Bajrang Dal protests alleged ‘removal’ of temple from IIT Indore in 2017

Written by Sabrangindia | Published on: October 30, 2019

Bajrang Dal activists claim shrine of Lord Hanuman demolished


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Image Courtesy: edexlive.com

Activists from the right-wing organization Bajrang Dal on Thursday last week staged a protest at Simrol police station in Indore claiming that a Lord Hanuman temple on the campus of the Indian Institute of Technology (IIT) Indore had been removed without consultation of the locals, reported The Free Press Journal.

Today, there is a gym at the site of the shrine.

Activists claim that the shrine had been removed in 2017 without any genuine reason and staged a demonstration claiming that an old Hanuman temple was located under a peepal tree on the IIT Indore campus. BJP’s Shivrajsingh Chauhan was chief minister of the state at the time.

The villagers of Simrol too seem to have been angered by this and support the Bajrang Dal. Villagers claim that the temple was over 200 years old and that the administration should have consulted the panchayat before breaking down the shrine.

Saying that what the locals claim to be a temple was just another village shrine, a student, on the condition of anonymity, told the paper, "It was a shrine with a deity under a tree that the villagers had been worshipping for as long as they can remember. The major complaint they have is that the administration did not bother to even inform the local panchayat or the villagers before they demolished their place of worship.”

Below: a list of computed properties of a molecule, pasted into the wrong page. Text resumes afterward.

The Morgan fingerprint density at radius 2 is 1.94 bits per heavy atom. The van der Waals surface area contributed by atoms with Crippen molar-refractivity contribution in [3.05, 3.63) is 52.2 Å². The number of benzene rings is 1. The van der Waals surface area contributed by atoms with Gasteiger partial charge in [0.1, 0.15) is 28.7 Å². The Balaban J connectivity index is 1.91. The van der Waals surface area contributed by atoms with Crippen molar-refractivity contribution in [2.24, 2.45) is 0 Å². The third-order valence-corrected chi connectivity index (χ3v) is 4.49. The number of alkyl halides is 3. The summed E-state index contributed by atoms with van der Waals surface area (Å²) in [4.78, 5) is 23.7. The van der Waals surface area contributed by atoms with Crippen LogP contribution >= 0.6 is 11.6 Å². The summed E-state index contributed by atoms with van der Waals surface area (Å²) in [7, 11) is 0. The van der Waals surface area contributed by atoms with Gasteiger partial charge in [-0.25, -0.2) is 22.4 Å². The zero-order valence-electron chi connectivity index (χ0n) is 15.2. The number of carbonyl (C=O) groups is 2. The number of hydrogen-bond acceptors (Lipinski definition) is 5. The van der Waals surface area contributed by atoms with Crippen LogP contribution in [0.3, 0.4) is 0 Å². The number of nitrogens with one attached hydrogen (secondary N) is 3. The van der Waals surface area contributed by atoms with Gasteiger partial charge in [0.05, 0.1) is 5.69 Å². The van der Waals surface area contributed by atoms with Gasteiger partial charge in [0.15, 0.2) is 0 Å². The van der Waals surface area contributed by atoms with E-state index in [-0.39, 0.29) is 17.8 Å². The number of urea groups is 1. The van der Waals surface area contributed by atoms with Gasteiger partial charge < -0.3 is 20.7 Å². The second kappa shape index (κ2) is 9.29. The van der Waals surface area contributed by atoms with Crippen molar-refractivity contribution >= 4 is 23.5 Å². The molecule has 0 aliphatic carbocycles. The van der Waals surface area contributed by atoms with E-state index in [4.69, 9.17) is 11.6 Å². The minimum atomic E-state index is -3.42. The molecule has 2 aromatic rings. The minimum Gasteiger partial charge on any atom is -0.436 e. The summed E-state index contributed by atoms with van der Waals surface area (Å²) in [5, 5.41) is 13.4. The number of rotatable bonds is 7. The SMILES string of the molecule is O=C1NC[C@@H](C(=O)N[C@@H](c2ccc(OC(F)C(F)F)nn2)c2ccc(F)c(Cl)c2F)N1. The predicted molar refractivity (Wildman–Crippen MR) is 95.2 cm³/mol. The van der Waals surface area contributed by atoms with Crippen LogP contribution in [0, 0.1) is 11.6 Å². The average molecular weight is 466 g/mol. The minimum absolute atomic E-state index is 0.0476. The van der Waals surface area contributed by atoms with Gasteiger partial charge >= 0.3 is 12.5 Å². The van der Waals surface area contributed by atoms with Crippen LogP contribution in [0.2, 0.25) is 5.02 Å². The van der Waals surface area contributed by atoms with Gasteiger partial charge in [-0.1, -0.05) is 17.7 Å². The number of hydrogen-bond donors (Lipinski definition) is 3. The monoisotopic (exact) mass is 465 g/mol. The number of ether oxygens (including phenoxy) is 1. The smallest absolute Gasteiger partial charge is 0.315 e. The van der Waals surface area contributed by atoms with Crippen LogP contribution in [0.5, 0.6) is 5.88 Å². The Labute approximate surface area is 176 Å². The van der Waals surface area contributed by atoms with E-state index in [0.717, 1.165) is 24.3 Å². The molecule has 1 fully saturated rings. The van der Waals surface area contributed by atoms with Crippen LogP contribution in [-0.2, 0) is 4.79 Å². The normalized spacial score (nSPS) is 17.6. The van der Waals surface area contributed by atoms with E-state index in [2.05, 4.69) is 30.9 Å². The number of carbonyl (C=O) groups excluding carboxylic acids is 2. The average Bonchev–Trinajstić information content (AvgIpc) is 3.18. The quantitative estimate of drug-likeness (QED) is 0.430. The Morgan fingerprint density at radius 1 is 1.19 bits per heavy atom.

Activists furnished photographic evidence of the shrine, demanding that a First Information Report (FIR) be filed against those who broke down the temple and hurt the sentiments of the Hindus saying that people used to go to the temple for worship when the campus had not come up.

“The temple should be re-established and FIR should be registered who got the shrine removed,” Bajrang Dal city general secretary Devendra Anjana demanded.

Some student bodies also stand with the locals in their allegations. Speaking to EdexLive, National representative and Coordinator of Research Scholars of India, Nikhil Gupta, who had spearheaded the movement for higher stipends for researchers last year, said that he would want to visit the campus and help the locals be heard. "Considering the allegations of the villagers, I believe that no institution especially one that is run by the Government of India should offend the religious feelings or considerations of the society. The details surfaced so far strongly suggest that the locals were not even consulted before doing this. The institution should make amends and construct a grand temple to mend relations with the locals," said Nikhil.

Bajrang Dal activists also claimed that they had previously filed complaints with the district administration and the CSP but no action had been taken in the matter.

The religion spin

Claiming that the students had given them this information, villagers claimed that the contractors who built the gym that now stands at the site of the shrine, were Muslims. Though this may have nothing to do with the issue, the simple admission that the shrine was built by Muslims, is bound to give this matter a religious spin. Given how Muslims have been targeted and singled out for every matter by right-wing fanatics, it is possible that this simple administrative issue could also take a religious twist.

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